WASHINGTON -- For a long time, it seemed like the various proposals
to modernize Chicago's O'Hare Airport and increase its capacity
might never get off the ground.
It's still not safe to assume the project will ever take flight
-- citizen lawsuits and other potential obstacles still loom. But
the plan did take a big step towards takeoff when Illinois Gov. Rod
Blagojevich signed legislation last month authorizing the O'Hare
On the day Blagojevich signed the bill, Chicago Mayor Richard
Daley proclaimed a modernized O'Hare will reduce delays, saving
money for passengers and airlines, and make it easier for travelers
to get to and from the Windy City.
Daley also said it will generate $18 billion of annual economic
activity on top of the more than $38 billion it generates today and
create 195,000 new jobs in the state.
State and Chicago officials are hoping to win approval sometime
next year from the Federal Aviation Administration. If that
happens, and everything proceeds according to plan, the entire
project would be completed within 10 years.
The new runway -- the airport's first runway addition since 1971
-- would open in about 2006, providing the first big, tangible
flight benefit for travelers by helping airlines operate more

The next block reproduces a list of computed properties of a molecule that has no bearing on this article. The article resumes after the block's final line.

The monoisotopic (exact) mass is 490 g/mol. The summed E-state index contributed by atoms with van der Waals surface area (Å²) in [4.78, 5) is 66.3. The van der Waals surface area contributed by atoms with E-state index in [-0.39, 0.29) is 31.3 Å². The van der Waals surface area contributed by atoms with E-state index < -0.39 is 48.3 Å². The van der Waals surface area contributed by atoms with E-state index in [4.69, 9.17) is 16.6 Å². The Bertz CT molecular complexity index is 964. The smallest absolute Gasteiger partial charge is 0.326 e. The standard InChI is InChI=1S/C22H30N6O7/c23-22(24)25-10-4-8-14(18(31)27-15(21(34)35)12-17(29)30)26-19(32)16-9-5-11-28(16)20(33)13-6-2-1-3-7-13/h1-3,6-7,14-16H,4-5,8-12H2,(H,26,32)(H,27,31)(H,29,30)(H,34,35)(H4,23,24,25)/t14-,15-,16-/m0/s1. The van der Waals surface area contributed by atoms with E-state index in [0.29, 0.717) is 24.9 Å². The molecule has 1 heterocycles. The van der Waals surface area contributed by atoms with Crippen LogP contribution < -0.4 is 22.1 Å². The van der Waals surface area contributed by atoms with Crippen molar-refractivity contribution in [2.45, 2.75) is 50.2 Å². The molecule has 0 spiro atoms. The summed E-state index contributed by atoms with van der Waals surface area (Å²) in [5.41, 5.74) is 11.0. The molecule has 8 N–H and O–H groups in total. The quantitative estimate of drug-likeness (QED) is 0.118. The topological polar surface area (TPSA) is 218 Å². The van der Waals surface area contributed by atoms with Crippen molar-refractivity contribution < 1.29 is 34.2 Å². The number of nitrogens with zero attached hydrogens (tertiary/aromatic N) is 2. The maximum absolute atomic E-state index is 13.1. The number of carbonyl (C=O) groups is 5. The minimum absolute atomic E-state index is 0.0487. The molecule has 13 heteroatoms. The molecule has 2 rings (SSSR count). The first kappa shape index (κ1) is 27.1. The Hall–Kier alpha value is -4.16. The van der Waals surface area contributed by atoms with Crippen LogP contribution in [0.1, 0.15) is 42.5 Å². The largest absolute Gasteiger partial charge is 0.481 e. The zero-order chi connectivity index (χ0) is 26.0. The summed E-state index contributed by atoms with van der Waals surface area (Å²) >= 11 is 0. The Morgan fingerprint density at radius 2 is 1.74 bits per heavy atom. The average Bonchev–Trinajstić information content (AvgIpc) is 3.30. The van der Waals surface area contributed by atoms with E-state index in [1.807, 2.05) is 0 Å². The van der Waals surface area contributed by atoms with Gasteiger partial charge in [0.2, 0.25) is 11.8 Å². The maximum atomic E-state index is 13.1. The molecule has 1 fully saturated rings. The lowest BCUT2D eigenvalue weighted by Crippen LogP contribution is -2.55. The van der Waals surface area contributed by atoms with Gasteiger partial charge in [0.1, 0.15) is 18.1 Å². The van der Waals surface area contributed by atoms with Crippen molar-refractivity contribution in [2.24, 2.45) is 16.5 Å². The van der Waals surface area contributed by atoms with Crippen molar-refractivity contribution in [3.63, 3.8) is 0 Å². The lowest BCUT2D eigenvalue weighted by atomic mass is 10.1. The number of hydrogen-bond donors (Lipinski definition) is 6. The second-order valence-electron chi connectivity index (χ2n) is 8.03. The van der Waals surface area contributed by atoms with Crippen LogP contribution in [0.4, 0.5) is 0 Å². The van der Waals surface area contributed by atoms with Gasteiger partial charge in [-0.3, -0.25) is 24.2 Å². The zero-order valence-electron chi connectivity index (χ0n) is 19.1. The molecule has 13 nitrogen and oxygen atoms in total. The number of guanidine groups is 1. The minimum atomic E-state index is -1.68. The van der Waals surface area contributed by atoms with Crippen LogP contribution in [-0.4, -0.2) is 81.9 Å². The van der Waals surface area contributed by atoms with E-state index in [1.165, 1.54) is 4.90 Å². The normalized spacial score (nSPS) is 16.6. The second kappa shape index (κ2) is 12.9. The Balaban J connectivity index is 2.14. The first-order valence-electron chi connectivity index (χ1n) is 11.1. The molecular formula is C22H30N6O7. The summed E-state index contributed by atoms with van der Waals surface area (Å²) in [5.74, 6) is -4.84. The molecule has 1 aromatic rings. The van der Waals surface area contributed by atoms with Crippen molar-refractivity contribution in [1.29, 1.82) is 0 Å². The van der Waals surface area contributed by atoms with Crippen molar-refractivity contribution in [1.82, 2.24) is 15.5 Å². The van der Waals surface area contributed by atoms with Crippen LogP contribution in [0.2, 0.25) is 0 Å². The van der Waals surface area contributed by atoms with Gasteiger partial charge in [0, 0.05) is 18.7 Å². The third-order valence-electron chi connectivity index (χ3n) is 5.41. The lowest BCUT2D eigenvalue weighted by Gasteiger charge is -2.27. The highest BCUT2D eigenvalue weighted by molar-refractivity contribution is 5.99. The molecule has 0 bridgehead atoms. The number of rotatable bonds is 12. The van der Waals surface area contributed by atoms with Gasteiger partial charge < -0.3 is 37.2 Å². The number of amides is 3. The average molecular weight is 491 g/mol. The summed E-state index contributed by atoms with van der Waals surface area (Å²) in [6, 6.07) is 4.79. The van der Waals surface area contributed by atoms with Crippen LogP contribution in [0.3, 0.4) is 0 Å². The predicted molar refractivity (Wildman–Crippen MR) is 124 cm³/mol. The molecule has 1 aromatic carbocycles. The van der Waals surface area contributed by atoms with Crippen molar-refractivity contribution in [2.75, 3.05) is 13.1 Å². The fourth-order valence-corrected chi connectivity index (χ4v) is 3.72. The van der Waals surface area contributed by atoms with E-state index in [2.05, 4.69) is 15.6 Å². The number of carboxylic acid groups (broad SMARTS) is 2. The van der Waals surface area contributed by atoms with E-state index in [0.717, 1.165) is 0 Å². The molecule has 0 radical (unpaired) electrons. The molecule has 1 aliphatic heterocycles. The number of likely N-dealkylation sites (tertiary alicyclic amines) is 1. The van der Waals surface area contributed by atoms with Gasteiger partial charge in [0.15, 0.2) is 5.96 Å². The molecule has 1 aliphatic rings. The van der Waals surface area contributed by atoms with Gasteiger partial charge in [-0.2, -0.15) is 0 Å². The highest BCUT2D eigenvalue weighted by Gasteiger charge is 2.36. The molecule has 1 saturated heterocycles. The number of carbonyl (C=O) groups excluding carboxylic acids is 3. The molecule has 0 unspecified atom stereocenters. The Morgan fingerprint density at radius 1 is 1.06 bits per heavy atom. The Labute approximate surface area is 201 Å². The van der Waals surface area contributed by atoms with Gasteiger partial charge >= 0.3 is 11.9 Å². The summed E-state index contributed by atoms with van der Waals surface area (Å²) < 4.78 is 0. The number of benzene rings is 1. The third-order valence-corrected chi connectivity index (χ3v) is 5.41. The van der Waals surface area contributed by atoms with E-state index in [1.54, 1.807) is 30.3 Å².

efficiently in poor weather.
The relocation of three of the existing seven runways would
follow, creating what officials describe as a more modern, parallel
configuration that is similar to the ones used at airports in
Atlanta, Dallas and Denver.
The program also includes improved road access, new terminals
and additional parking.
The city contends the project, once completed, will reduce
overall delays by 79% and delays related to poor weather by
The capacity would expand to 1.6 million airline operations a
year, up from 900,000. All of this, the mayor and governor
maintain, is a necessity to maintain O'Hare as an economic engine
for the region.
But first things first. At the moment, officials are focused on
the next step in the process: satisfying the FAA regarding the
project's environmental impact, safety and design.
In June, with the modernization bill already passed by the state
legislature, the FAA established a Chicago Area Modernization
Program Office to oversee and coordinate its activities related to
the O'Hare project.
An FAA spokesman said the length of the review will depend on
the complexity of the issues and cannot be estimated.
A spokesman for the mayor said the office expects more lawsuits.
But he said the city is confident if the FAA rules in the project's
favor, "we'll be victorious in court."
Another potential obstacle: the projected $6.6 billion cost.
An agreement with airlines on the first $2.9 billion in funding
includes the sale of $1.9 billion worth of bonds, $658 million from
passenger charges and $363 million from the federal government's
Airport Improvement Program, which is funded by ticket taxes.
Some of that money would not become available until the airport
reaches a targeted level of takeoffs and landings.
To contact reporter Andrew Compart, send e-mail to [email protected].